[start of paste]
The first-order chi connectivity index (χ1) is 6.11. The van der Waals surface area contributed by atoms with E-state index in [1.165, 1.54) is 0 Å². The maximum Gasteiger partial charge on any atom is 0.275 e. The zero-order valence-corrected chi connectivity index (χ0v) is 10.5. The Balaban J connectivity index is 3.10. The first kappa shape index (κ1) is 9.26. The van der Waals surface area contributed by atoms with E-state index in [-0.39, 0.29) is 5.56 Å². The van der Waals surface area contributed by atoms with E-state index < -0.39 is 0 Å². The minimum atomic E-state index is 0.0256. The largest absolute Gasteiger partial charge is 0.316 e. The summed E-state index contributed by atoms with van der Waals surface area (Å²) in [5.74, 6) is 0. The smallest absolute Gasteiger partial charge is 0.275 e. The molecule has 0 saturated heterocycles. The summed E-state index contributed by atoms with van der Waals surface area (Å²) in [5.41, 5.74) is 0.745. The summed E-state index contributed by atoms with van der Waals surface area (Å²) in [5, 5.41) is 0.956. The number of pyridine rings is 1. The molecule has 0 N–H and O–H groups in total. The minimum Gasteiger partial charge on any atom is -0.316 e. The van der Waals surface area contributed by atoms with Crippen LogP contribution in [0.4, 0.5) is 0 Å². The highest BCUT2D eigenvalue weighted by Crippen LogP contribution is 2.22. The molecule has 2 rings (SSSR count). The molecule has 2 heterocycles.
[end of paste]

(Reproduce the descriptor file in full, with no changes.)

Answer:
The first-order chi connectivity index (χ1) is 6.11. The van der Waals surface area contributed by atoms with E-state index in [1.165, 1.54) is 0 Å². The maximum Gasteiger partial charge on any atom is 0.275 e. The zero-order valence-corrected chi connectivity index (χ0v) is 10.5. The Balaban J connectivity index is 3.10. The first kappa shape index (κ1) is 9.26. The van der Waals surface area contributed by atoms with E-state index in [-0.39, 0.29) is 5.56 Å². The van der Waals surface area contributed by atoms with E-state index < -0.39 is 0 Å². The minimum atomic E-state index is 0.0256. The largest absolute Gasteiger partial charge is 0.316 e. The summed E-state index contributed by atoms with van der Waals surface area (Å²) in [5.74, 6) is 0. The smallest absolute Gasteiger partial charge is 0.275 e. The molecule has 0 saturated heterocycles. The summed E-state index contributed by atoms with van der Waals surface area (Å²) in [5.41, 5.74) is 0.745. The summed E-state index contributed by atoms with van der Waals surface area (Å²) in [5, 5.41) is 0.956. The number of pyridine rings is 1. The molecule has 0 N–H and O–H groups in total. The minimum Gasteiger partial charge on any atom is -0.316 e. The van der Waals surface area contributed by atoms with Crippen LogP contribution in [0.4, 0.5) is 0 Å². The highest BCUT2D eigenvalue weighted by Crippen LogP contribution is 2.22. The molecule has 2 rings (SSSR count). The molecule has 2 heterocycles.